ACT Participation Workshop held at the Australian Sports Commission
22 Jun 2012
Following successful workshops held in Melbourne and Sydney, the Australian Sports Commission (ASC), in collaboration with Sport and Recreation Services ACT, hosted a participation workshop at the Australian Institute of Sport (AIS) in Canberra.
According to the Australian Bureau of Statistics, 63 per cent of children in Australia play at least one organised sport outside school hours.
The workshop addressed topical issues in grassroots sports and was attended by more than 20 representatives from ACT sporting organisations including athletics, netball, Special Olympics, and many more. The workshop focused on strategies and methods for sports to increase participation and achieve success at the local level.
The ASC presented results of a recent survey, which revealed some of the top issues in junior sport such as recruitment and retention, the cost of participation (facilities), providing age-appropriate levels of competition and training, workforce development (for both volunteers and coaches), incentives for volunteers, and parental behaviour.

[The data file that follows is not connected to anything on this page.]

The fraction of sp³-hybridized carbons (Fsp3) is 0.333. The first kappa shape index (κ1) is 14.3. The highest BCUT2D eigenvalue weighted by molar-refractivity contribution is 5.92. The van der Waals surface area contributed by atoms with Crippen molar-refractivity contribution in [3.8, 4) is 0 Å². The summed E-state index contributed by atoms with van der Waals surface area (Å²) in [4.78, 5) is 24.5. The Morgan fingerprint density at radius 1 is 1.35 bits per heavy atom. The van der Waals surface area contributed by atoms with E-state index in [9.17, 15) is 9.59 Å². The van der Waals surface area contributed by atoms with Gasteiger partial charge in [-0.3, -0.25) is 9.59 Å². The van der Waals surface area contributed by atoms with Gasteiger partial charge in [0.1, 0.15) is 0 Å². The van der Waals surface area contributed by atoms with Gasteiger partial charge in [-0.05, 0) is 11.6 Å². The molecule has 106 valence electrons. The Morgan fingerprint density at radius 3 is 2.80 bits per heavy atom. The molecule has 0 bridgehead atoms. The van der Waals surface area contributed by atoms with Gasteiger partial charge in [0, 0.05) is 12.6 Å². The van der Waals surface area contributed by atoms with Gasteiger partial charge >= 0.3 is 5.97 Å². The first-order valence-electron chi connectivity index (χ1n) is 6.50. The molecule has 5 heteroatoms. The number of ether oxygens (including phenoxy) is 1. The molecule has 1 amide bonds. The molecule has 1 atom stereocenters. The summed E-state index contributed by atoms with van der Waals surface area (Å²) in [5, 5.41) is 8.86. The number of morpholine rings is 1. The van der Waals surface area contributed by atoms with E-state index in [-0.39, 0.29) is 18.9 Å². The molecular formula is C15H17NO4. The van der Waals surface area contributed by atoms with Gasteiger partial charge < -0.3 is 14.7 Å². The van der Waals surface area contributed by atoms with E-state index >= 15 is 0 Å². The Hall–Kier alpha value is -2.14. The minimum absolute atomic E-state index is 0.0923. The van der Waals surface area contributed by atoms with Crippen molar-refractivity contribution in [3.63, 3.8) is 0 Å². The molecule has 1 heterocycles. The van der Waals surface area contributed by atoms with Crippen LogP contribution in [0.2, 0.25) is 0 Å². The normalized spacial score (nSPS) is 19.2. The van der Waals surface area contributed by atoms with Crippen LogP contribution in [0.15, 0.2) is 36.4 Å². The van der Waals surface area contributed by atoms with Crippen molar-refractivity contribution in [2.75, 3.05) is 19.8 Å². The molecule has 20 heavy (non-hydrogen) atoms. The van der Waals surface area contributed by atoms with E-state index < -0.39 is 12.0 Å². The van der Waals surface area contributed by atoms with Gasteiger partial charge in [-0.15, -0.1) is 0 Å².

Pat McCann, Game Development Manager of Capital Football, found the workshop particularly informative. ‘The ASC participation workshop allowed us the time to gain valuable insights into how other sports approach the challenges associated with participation,’ he commented.
‘While our specific challenges may be different, the environments we operate in are very similar. Seeing firsthand how other sports approach particular issues gave us the opportunity to reflect on and evaluate what we currently do in the areas of participation and inclusion.’
By highlighting local case studies, the workshop provided practical strategies to address participation opportunities in junior sport and sport for people with disabilities. For example, the importance of engaging parents in the delivery of sports programs was highlighted in a case study presented by Cricket ACT. Cricket ACT has found that providing incentives for mums and dads, such as a coffee and bakery cart, has helped boost parental participation levels.
Liz Yuen, Participation and Disability Officer for Sport and Recreation Services ACT, was encouraged by the high turnout at the workshop. ‘In the ACT, state sporting groups are very well represented and it’s a highly competitive market for such a small field,’ she said. ‘I enjoyed hearing the examples from Cricket ACT, as they have provided options for time-poor parents with busy schedules.’